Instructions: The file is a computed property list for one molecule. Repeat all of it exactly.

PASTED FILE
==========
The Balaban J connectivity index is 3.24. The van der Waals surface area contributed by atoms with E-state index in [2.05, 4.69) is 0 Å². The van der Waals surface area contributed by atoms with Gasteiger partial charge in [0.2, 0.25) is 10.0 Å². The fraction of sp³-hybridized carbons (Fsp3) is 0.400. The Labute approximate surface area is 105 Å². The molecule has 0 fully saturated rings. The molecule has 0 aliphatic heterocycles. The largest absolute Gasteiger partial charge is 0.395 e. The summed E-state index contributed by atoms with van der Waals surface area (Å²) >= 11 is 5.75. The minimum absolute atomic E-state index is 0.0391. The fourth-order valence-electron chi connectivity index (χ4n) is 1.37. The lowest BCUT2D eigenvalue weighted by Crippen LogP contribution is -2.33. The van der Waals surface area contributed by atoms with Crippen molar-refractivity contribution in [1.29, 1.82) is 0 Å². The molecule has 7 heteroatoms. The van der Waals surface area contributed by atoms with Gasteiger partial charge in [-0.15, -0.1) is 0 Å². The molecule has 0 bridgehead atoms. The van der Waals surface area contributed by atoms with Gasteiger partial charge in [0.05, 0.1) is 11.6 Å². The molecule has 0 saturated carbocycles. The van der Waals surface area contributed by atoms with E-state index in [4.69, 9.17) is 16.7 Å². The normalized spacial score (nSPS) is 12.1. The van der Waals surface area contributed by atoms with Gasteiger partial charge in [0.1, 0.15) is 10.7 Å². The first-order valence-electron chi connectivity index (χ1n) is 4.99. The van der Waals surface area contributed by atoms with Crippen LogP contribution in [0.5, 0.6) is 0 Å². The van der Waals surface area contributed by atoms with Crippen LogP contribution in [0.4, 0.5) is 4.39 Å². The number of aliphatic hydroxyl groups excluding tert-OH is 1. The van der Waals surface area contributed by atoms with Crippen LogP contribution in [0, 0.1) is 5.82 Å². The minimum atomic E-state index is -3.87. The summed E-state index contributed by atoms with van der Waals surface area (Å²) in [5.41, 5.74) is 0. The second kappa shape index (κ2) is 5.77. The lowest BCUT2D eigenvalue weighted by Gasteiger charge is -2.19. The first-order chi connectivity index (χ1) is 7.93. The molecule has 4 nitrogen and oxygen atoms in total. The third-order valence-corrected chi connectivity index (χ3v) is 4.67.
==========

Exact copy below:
The Balaban J connectivity index is 3.24. The van der Waals surface area contributed by atoms with E-state index in [2.05, 4.69) is 0 Å². The van der Waals surface area contributed by atoms with Gasteiger partial charge in [0.2, 0.25) is 10.0 Å². The fraction of sp³-hybridized carbons (Fsp3) is 0.400. The Labute approximate surface area is 105 Å². The molecule has 0 fully saturated rings. The molecule has 0 aliphatic heterocycles. The largest absolute Gasteiger partial charge is 0.395 e. The summed E-state index contributed by atoms with van der Waals surface area (Å²) >= 11 is 5.75. The minimum absolute atomic E-state index is 0.0391. The fourth-order valence-electron chi connectivity index (χ4n) is 1.37. The lowest BCUT2D eigenvalue weighted by Crippen LogP contribution is -2.33. The van der Waals surface area contributed by atoms with Crippen molar-refractivity contribution in [1.29, 1.82) is 0 Å². The molecule has 7 heteroatoms. The van der Waals surface area contributed by atoms with Gasteiger partial charge in [-0.15, -0.1) is 0 Å². The molecule has 0 bridgehead atoms. The van der Waals surface area contributed by atoms with Gasteiger partial charge in [0.05, 0.1) is 11.6 Å². The molecule has 0 saturated carbocycles. The van der Waals surface area contributed by atoms with E-state index in [4.69, 9.17) is 16.7 Å². The normalized spacial score (nSPS) is 12.1. The van der Waals surface area contributed by atoms with Gasteiger partial charge in [0.1, 0.15) is 10.7 Å². The first-order valence-electron chi connectivity index (χ1n) is 4.99. The van der Waals surface area contributed by atoms with Crippen LogP contribution in [0.5, 0.6) is 0 Å². The van der Waals surface area contributed by atoms with Crippen LogP contribution in [0.4, 0.5) is 4.39 Å². The number of aliphatic hydroxyl groups excluding tert-OH is 1. The van der Waals surface area contributed by atoms with Crippen LogP contribution in [0, 0.1) is 5.82 Å². The minimum atomic E-state index is -3.87. The summed E-state index contributed by atoms with van der Waals surface area (Å²) in [5.41, 5.74) is 0. The second kappa shape index (κ2) is 5.77. The lowest BCUT2D eigenvalue weighted by Gasteiger charge is -2.19. The first-order chi connectivity index (χ1) is 7.93. The molecule has 4 nitrogen and oxygen atoms in total. The third-order valence-corrected chi connectivity index (χ3v) is 4.67.